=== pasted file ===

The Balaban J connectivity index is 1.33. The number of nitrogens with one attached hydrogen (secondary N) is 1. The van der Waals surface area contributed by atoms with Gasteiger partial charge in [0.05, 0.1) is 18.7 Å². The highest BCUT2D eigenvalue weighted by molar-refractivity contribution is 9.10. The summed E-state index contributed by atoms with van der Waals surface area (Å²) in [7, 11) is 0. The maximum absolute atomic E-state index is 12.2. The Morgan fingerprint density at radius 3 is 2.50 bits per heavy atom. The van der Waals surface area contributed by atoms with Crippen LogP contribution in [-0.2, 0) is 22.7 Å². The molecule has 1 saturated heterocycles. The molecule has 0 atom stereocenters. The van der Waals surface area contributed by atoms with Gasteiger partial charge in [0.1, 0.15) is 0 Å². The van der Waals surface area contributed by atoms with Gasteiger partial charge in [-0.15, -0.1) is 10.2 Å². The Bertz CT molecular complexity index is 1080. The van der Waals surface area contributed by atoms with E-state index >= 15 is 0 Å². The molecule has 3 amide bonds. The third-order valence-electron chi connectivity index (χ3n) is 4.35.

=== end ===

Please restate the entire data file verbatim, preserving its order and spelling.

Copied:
The Balaban J connectivity index is 1.33. The number of nitrogens with one attached hydrogen (secondary N) is 1. The van der Waals surface area contributed by atoms with Gasteiger partial charge in [0.05, 0.1) is 18.7 Å². The highest BCUT2D eigenvalue weighted by molar-refractivity contribution is 9.10. The summed E-state index contributed by atoms with van der Waals surface area (Å²) in [7, 11) is 0. The maximum absolute atomic E-state index is 12.2. The Morgan fingerprint density at radius 3 is 2.50 bits per heavy atom. The van der Waals surface area contributed by atoms with Crippen LogP contribution in [-0.2, 0) is 22.7 Å². The molecule has 1 saturated heterocycles. The molecule has 0 atom stereocenters. The van der Waals surface area contributed by atoms with Gasteiger partial charge in [0.1, 0.15) is 0 Å². The van der Waals surface area contributed by atoms with Gasteiger partial charge in [-0.15, -0.1) is 10.2 Å². The Bertz CT molecular complexity index is 1080. The van der Waals surface area contributed by atoms with E-state index >= 15 is 0 Å². The molecule has 3 amide bonds. The third-order valence-electron chi connectivity index (χ3n) is 4.35.